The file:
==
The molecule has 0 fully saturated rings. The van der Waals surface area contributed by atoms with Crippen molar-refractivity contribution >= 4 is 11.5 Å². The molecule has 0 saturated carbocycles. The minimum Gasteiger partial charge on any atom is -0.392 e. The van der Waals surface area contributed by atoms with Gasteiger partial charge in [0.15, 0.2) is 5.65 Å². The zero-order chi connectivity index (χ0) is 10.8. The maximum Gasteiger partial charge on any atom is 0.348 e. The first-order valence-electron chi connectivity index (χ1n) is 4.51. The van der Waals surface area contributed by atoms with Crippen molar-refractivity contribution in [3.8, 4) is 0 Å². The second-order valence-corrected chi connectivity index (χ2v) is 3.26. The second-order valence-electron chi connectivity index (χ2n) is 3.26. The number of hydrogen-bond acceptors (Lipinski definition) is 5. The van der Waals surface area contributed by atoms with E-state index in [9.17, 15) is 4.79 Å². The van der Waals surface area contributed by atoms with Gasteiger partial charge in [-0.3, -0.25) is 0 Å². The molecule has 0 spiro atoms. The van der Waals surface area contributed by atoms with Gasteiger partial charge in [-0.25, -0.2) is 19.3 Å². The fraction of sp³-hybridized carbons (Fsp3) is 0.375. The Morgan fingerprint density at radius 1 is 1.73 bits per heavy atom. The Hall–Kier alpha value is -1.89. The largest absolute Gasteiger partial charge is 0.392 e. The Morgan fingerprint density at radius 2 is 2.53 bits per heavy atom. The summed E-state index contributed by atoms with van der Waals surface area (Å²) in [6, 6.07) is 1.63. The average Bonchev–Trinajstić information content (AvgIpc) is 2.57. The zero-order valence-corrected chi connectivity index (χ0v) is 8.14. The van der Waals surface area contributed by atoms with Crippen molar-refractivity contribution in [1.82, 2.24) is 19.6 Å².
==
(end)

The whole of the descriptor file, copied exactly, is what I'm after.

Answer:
The molecule has 0 fully saturated rings. The van der Waals surface area contributed by atoms with Crippen molar-refractivity contribution >= 4 is 11.5 Å². The molecule has 0 saturated carbocycles. The minimum Gasteiger partial charge on any atom is -0.392 e. The van der Waals surface area contributed by atoms with Gasteiger partial charge in [0.15, 0.2) is 5.65 Å². The zero-order chi connectivity index (χ0) is 10.8. The maximum Gasteiger partial charge on any atom is 0.348 e. The first-order valence-electron chi connectivity index (χ1n) is 4.51. The van der Waals surface area contributed by atoms with Crippen molar-refractivity contribution in [3.8, 4) is 0 Å². The second-order valence-corrected chi connectivity index (χ2v) is 3.26. The second-order valence-electron chi connectivity index (χ2n) is 3.26. The number of hydrogen-bond acceptors (Lipinski definition) is 5. The van der Waals surface area contributed by atoms with E-state index in [9.17, 15) is 4.79 Å². The van der Waals surface area contributed by atoms with Gasteiger partial charge in [-0.3, -0.25) is 0 Å². The molecule has 0 spiro atoms. The van der Waals surface area contributed by atoms with Gasteiger partial charge in [-0.25, -0.2) is 19.3 Å². The fraction of sp³-hybridized carbons (Fsp3) is 0.375. The Morgan fingerprint density at radius 1 is 1.73 bits per heavy atom. The Hall–Kier alpha value is -1.89. The largest absolute Gasteiger partial charge is 0.392 e. The Morgan fingerprint density at radius 2 is 2.53 bits per heavy atom. The summed E-state index contributed by atoms with van der Waals surface area (Å²) in [6, 6.07) is 1.63. The average Bonchev–Trinajstić information content (AvgIpc) is 2.57. The zero-order valence-corrected chi connectivity index (χ0v) is 8.14. The van der Waals surface area contributed by atoms with Crippen molar-refractivity contribution in [1.82, 2.24) is 19.6 Å².